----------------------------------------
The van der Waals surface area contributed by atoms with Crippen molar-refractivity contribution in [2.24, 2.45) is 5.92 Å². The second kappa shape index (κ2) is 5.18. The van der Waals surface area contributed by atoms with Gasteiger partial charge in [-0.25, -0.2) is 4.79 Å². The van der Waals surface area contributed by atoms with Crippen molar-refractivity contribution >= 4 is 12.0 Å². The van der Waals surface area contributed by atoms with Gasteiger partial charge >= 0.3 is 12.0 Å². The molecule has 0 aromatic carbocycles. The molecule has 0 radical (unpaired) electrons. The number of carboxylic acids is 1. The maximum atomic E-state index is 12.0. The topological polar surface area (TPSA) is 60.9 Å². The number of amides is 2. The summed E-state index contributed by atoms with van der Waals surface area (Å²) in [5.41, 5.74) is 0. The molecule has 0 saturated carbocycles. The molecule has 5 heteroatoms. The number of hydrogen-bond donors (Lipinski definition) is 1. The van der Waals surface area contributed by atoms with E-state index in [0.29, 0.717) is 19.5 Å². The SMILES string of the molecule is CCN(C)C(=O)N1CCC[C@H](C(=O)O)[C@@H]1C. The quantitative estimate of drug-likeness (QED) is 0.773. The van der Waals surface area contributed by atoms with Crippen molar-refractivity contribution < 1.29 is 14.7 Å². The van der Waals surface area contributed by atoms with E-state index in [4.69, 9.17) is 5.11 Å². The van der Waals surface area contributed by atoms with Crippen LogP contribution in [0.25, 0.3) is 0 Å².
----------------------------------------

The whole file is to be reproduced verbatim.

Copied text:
The van der Waals surface area contributed by atoms with Crippen molar-refractivity contribution in [2.24, 2.45) is 5.92 Å². The second kappa shape index (κ2) is 5.18. The van der Waals surface area contributed by atoms with Gasteiger partial charge in [-0.25, -0.2) is 4.79 Å². The van der Waals surface area contributed by atoms with Crippen molar-refractivity contribution >= 4 is 12.0 Å². The van der Waals surface area contributed by atoms with Gasteiger partial charge >= 0.3 is 12.0 Å². The molecule has 0 aromatic carbocycles. The molecule has 0 radical (unpaired) electrons. The number of carboxylic acids is 1. The maximum atomic E-state index is 12.0. The topological polar surface area (TPSA) is 60.9 Å². The number of amides is 2. The summed E-state index contributed by atoms with van der Waals surface area (Å²) in [5.41, 5.74) is 0. The molecule has 0 saturated carbocycles. The molecule has 5 heteroatoms. The number of hydrogen-bond donors (Lipinski definition) is 1. The van der Waals surface area contributed by atoms with E-state index in [0.29, 0.717) is 19.5 Å². The SMILES string of the molecule is CCN(C)C(=O)N1CCC[C@H](C(=O)O)[C@@H]1C. The quantitative estimate of drug-likeness (QED) is 0.773. The van der Waals surface area contributed by atoms with Crippen molar-refractivity contribution < 1.29 is 14.7 Å². The van der Waals surface area contributed by atoms with E-state index in [4.69, 9.17) is 5.11 Å². The van der Waals surface area contributed by atoms with Crippen LogP contribution in [0.25, 0.3) is 0 Å².